A Pasadena appeals court panel ruled Friday that the government cannot seize the logo of the Mongol Nation motorcycle club, but the court let a 2018 racketeering conviction stand.

A three-judge panel of the U.S. 9th Circuit Court of Appeals affirmed a lower court decision that cited the First and Eighth Amendments in a ruling rejecting the government’s forfeiture request of the club’s logo. The panel, however, sidestepped the First Amendment issue largely with a narrower, technical ruling.

U.S. District Judge David O. Carter in 2019 ruled he would not take away the club’s coveted “patches” as he cited free-speech and the excessive punishment prohibited by the Eighth Amendment. Carter did, however, fine the club $500,000 and ordered the seizure of ammunition and weapons found while the government pursued a racketeering conviction against the organization.

Federal prosecutors backed away from an attempt to seize the patches and logos for the club and later said it just wanted to block the club from using the pony-tailed Genghis Khan-type character aboard a motorcycle, making it essentially a part of the public domain.

The panel ruled that it did not have to rule on the trademark issues.

“The panel held that the forfeiture was improper for a different reason — the government effectively sought an order seizing and extinguishing the Mongols’ right to exclusive use of its marks without the government itself ever seizing title to the marks,” the ruling states.

“Because RICO provides no mechanism for forfeiture without a transfer of title to the government, the panel held that denial of the preliminary order of forfeiture was warranted on these grounds.”

The panel declined “to reach any issues regarding” the government’s efforts to seize the patches as punishment for the conviction for violating the Racketeer Influenced and Corrupt Organizations Act.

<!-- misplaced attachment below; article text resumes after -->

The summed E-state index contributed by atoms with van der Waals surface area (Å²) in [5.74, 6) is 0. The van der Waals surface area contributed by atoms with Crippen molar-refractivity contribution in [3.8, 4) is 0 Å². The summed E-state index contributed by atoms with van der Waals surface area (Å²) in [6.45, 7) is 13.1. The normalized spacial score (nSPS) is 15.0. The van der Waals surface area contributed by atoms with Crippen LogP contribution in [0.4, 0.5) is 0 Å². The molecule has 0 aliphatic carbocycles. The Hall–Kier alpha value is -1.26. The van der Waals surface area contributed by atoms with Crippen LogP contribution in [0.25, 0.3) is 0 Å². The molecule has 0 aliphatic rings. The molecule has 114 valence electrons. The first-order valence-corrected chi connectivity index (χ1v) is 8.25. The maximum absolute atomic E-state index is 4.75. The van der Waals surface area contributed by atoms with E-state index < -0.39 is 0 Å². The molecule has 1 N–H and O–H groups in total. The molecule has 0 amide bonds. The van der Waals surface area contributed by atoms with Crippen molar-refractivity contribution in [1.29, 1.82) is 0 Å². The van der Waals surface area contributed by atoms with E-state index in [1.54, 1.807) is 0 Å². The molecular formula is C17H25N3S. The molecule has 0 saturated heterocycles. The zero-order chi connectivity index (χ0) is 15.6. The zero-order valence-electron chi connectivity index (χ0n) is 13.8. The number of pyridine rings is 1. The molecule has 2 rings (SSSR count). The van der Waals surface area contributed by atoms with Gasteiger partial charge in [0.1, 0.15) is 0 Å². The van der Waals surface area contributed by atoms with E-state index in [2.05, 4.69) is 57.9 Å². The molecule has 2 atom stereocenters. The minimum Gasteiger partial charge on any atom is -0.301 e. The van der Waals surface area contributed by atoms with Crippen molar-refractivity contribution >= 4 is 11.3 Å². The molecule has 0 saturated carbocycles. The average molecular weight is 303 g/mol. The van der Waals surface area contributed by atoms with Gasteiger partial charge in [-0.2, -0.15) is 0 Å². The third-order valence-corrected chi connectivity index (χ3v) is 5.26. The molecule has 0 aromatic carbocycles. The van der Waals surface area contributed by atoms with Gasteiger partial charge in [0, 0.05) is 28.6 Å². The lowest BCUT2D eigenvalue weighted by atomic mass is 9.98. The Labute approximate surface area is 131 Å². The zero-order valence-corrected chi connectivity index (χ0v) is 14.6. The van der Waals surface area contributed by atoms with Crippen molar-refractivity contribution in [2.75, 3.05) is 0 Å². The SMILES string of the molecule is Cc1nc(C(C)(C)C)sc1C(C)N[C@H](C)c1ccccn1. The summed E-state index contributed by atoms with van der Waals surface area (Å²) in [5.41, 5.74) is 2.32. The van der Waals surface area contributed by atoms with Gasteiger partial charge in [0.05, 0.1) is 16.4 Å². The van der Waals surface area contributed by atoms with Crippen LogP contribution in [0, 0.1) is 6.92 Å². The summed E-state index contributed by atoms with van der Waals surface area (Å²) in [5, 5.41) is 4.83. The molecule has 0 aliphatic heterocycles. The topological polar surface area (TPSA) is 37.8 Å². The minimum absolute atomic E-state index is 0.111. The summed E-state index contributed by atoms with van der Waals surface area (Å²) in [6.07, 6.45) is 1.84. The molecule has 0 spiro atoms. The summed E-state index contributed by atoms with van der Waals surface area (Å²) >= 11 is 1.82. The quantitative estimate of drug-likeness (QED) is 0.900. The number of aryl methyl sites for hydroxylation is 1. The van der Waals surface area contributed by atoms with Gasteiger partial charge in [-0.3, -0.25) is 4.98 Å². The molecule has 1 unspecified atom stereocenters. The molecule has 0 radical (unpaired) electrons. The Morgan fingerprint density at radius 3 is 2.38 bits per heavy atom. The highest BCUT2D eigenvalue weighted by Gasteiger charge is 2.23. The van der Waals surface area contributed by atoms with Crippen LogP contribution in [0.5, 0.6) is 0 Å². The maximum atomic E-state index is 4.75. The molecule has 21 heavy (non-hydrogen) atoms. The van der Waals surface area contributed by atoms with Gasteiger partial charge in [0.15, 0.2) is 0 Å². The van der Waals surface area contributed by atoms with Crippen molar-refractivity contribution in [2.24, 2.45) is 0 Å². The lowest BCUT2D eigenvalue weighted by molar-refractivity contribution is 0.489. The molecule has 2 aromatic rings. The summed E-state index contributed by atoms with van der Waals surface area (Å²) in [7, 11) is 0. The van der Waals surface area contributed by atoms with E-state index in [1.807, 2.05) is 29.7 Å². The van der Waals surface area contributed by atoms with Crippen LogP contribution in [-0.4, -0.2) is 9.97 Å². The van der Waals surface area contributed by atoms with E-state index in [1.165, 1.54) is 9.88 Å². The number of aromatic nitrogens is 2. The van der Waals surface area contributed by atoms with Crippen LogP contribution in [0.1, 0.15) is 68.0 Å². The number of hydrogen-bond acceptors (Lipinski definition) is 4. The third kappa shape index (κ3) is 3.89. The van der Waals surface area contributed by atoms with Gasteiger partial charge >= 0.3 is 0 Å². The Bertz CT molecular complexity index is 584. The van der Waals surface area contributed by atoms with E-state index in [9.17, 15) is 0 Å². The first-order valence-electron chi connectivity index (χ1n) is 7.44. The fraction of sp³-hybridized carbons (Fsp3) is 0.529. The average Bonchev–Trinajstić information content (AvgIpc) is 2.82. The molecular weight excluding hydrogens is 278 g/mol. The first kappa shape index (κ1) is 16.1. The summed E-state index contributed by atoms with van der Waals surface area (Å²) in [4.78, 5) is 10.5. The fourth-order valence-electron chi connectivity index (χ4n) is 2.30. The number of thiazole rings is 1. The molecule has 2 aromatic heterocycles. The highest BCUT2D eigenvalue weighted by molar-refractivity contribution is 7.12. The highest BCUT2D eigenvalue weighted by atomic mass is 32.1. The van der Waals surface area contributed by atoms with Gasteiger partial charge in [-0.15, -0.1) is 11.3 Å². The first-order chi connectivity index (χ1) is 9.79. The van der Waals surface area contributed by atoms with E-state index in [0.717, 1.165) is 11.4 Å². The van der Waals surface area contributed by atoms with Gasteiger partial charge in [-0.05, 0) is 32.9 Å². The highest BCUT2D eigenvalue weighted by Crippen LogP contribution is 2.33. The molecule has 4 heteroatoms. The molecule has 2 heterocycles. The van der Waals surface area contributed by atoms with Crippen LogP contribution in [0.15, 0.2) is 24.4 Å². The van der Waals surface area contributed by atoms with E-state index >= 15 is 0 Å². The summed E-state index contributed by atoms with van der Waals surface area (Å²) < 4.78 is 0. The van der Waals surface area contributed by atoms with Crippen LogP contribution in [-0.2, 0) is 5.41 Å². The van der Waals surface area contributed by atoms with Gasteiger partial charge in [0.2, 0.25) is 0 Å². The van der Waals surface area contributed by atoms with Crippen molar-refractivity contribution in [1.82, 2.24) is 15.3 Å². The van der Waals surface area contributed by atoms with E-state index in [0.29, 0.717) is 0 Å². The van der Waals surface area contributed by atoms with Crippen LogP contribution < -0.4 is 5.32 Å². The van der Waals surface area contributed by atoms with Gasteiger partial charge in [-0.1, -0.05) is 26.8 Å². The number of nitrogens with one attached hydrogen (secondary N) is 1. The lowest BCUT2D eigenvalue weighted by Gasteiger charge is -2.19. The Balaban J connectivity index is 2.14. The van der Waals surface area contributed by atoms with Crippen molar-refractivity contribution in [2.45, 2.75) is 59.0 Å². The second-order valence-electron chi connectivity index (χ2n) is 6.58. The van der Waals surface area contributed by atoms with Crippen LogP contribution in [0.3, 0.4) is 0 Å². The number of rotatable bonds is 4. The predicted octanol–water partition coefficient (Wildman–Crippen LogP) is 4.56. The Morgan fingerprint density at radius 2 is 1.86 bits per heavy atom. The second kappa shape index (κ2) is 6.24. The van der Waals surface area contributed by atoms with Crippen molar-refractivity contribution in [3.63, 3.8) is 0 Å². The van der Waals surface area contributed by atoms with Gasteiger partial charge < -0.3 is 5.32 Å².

The panel also rejected the club’s argument that it could not be prosecuted under RICO with the argument it was organized just to be an illegal operation.

The panel found that the Mongol Nation’s argument “mischaracterizes the allegations in the indictment. Because the indictment expressly contemplated that the association may exist for other purposes — perhaps including lawful ones — the indictment is not facially inconsistent with Mongol Nation’s interpretation of the definition of `person’ in the RICO statute, even if that interpretation is correct. As such, Mongol Nation cannot establish that the district court plainly erred by allowing it to be prosecuted under RICO,” the ruling said.

Stephen Stubbs, the Mongols’ general counsel, said in a statement that the ruling was “a victory not only for the Mongols Motorcycle Club, but for all motorcycle clubs, freedom, and America as a whole.”

The club, also called the Mongol Nation, is headquartered in Southern California and was originally formed in Montebello in 1969. Law enforcement officials estimate about 2,000 full-patched members are in the club.

The government has been prosecuting the Mongols since at least 2008, leading to the convictions of more than 70 members under racketeering and various other criminal statutes, according to the appeals court.

Following those convictions, the government indicted the Mongol Nation on charges of racketeering conspiracy violations. A Santa Ana federal jury convicted the club on both charges, finding various forms of Mongol Nation property, including the club’s trademark cartoon drawing of a pony-tailed Genghis Khan-type character aboard a motorcycle, was subject to forfeit.

A federal judge subsequently denied forfeiture of the trademarks, holding that under the circumstances of the case, forfeiture would be unconstitutional.

Mongol Nation appealed its conviction and sentence to the circuit court, and the government cross-appealed the order denying forfeiture of the trademarks.

The appellate panel affirmed the lower court’s ruling.

A U.S. Attorney’s Office spokesman declined comment.

Stubbs said the club’s patch “is a symbol of the esteemed brotherhood of its members and the Ninth Circuit stood strong against the government’s unconstitutional attempt to ban and extinguish important symbolic free speech.”

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